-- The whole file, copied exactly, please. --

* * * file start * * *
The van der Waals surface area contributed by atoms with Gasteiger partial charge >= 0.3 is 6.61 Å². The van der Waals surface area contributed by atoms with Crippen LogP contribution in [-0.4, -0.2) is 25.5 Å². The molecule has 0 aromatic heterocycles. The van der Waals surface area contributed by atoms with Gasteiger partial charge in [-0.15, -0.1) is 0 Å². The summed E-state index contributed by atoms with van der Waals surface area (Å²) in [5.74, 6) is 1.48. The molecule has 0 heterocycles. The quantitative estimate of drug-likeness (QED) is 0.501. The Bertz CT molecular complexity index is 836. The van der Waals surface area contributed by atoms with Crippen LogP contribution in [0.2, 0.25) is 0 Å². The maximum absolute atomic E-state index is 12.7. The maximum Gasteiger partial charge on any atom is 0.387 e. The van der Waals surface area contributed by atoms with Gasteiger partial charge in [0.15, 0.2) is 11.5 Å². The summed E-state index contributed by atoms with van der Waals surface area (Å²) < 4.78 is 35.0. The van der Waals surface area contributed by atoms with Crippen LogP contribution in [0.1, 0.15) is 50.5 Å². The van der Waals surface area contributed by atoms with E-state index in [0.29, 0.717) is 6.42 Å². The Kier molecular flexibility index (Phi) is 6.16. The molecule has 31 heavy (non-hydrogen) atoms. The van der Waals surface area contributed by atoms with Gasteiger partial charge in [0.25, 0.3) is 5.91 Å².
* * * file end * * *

The van der Waals surface area contributed by atoms with Gasteiger partial charge >= 0.3 is 6.61 Å². The van der Waals surface area contributed by atoms with Crippen LogP contribution in [-0.4, -0.2) is 25.5 Å². The molecule has 0 aromatic heterocycles. The van der Waals surface area contributed by atoms with Gasteiger partial charge in [-0.15, -0.1) is 0 Å². The summed E-state index contributed by atoms with van der Waals surface area (Å²) in [5.74, 6) is 1.48. The molecule has 0 heterocycles. The quantitative estimate of drug-likeness (QED) is 0.501. The Bertz CT molecular complexity index is 836. The van der Waals surface area contributed by atoms with Crippen LogP contribution in [0.2, 0.25) is 0 Å². The maximum absolute atomic E-state index is 12.7. The maximum Gasteiger partial charge on any atom is 0.387 e. The van der Waals surface area contributed by atoms with Gasteiger partial charge in [0.15, 0.2) is 11.5 Å². The summed E-state index contributed by atoms with van der Waals surface area (Å²) < 4.78 is 35.0. The van der Waals surface area contributed by atoms with Crippen LogP contribution in [0.1, 0.15) is 50.5 Å². The van der Waals surface area contributed by atoms with E-state index in [0.29, 0.717) is 6.42 Å². The Kier molecular flexibility index (Phi) is 6.16. The molecule has 31 heavy (non-hydrogen) atoms. The van der Waals surface area contributed by atoms with Gasteiger partial charge in [0.25, 0.3) is 5.91 Å².